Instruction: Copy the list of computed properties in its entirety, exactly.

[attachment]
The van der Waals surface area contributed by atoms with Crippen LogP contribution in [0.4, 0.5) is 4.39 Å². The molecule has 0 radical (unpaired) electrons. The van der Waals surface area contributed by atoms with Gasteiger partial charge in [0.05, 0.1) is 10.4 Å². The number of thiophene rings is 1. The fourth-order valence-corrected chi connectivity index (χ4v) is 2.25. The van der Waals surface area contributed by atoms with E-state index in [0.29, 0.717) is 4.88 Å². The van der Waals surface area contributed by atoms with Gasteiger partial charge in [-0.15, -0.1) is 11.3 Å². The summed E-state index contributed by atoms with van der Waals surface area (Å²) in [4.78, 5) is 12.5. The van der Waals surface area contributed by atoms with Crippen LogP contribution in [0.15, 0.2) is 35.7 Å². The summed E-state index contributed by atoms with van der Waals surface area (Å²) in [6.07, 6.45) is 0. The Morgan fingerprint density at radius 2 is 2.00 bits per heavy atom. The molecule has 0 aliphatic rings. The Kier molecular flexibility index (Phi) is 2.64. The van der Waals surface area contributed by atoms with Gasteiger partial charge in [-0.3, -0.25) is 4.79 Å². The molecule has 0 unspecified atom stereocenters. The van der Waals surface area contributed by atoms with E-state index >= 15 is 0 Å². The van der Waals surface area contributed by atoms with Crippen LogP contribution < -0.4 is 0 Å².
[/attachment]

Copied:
The van der Waals surface area contributed by atoms with Crippen LogP contribution in [0.4, 0.5) is 4.39 Å². The molecule has 0 radical (unpaired) electrons. The van der Waals surface area contributed by atoms with Gasteiger partial charge in [0.05, 0.1) is 10.4 Å². The number of thiophene rings is 1. The fourth-order valence-corrected chi connectivity index (χ4v) is 2.25. The van der Waals surface area contributed by atoms with E-state index in [0.29, 0.717) is 4.88 Å². The van der Waals surface area contributed by atoms with Gasteiger partial charge in [-0.15, -0.1) is 11.3 Å². The summed E-state index contributed by atoms with van der Waals surface area (Å²) in [4.78, 5) is 12.5. The van der Waals surface area contributed by atoms with Crippen LogP contribution in [0.15, 0.2) is 35.7 Å². The summed E-state index contributed by atoms with van der Waals surface area (Å²) in [6.07, 6.45) is 0. The Morgan fingerprint density at radius 2 is 2.00 bits per heavy atom. The molecule has 0 aliphatic rings. The Kier molecular flexibility index (Phi) is 2.64. The van der Waals surface area contributed by atoms with Gasteiger partial charge in [-0.3, -0.25) is 4.79 Å². The molecule has 0 unspecified atom stereocenters. The van der Waals surface area contributed by atoms with E-state index >= 15 is 0 Å². The van der Waals surface area contributed by atoms with Crippen LogP contribution < -0.4 is 0 Å².